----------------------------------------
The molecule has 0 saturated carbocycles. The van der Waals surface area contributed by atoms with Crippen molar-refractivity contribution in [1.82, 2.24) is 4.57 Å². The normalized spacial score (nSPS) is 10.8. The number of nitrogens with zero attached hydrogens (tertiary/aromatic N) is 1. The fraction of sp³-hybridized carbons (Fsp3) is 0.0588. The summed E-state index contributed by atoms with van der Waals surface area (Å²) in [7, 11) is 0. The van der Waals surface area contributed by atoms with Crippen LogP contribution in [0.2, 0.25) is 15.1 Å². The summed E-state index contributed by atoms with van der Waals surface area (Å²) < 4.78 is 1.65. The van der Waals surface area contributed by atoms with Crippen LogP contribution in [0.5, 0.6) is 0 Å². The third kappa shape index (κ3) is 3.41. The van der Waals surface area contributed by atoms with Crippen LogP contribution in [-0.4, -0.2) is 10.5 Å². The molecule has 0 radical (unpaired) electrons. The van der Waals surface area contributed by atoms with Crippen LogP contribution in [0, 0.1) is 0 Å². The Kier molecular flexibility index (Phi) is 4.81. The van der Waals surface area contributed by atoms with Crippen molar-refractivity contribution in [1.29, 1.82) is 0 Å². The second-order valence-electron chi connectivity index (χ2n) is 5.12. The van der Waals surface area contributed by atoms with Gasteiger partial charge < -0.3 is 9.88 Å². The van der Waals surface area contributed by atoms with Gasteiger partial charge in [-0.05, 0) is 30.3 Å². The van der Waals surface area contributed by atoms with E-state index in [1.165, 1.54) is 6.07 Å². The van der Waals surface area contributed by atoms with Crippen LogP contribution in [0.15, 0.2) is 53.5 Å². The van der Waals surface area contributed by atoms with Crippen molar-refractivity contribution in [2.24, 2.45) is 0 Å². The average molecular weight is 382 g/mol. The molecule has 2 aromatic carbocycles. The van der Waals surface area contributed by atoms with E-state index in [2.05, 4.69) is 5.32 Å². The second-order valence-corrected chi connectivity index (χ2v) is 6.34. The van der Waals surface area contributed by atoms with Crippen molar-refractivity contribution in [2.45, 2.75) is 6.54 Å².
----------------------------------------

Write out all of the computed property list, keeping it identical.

The molecule has 0 saturated carbocycles. The van der Waals surface area contributed by atoms with Crippen molar-refractivity contribution in [1.82, 2.24) is 4.57 Å². The normalized spacial score (nSPS) is 10.8. The number of nitrogens with zero attached hydrogens (tertiary/aromatic N) is 1. The fraction of sp³-hybridized carbons (Fsp3) is 0.0588. The summed E-state index contributed by atoms with van der Waals surface area (Å²) in [7, 11) is 0. The van der Waals surface area contributed by atoms with Crippen LogP contribution in [0.2, 0.25) is 15.1 Å². The summed E-state index contributed by atoms with van der Waals surface area (Å²) < 4.78 is 1.65. The van der Waals surface area contributed by atoms with Crippen LogP contribution in [0.5, 0.6) is 0 Å². The third kappa shape index (κ3) is 3.41. The van der Waals surface area contributed by atoms with Crippen LogP contribution in [-0.4, -0.2) is 10.5 Å². The molecule has 0 radical (unpaired) electrons. The van der Waals surface area contributed by atoms with Crippen LogP contribution in [0, 0.1) is 0 Å². The Kier molecular flexibility index (Phi) is 4.81. The van der Waals surface area contributed by atoms with Crippen molar-refractivity contribution in [1.29, 1.82) is 0 Å². The second-order valence-electron chi connectivity index (χ2n) is 5.12. The van der Waals surface area contributed by atoms with Gasteiger partial charge < -0.3 is 9.88 Å². The van der Waals surface area contributed by atoms with Gasteiger partial charge in [-0.05, 0) is 30.3 Å². The van der Waals surface area contributed by atoms with E-state index in [1.165, 1.54) is 6.07 Å². The van der Waals surface area contributed by atoms with Crippen LogP contribution in [0.15, 0.2) is 53.5 Å². The van der Waals surface area contributed by atoms with Crippen molar-refractivity contribution in [2.24, 2.45) is 0 Å². The average molecular weight is 382 g/mol. The molecule has 2 aromatic carbocycles. The van der Waals surface area contributed by atoms with E-state index in [2.05, 4.69) is 5.32 Å². The second-order valence-corrected chi connectivity index (χ2v) is 6.34. The van der Waals surface area contributed by atoms with Crippen molar-refractivity contribution in [2.45, 2.75) is 6.54 Å².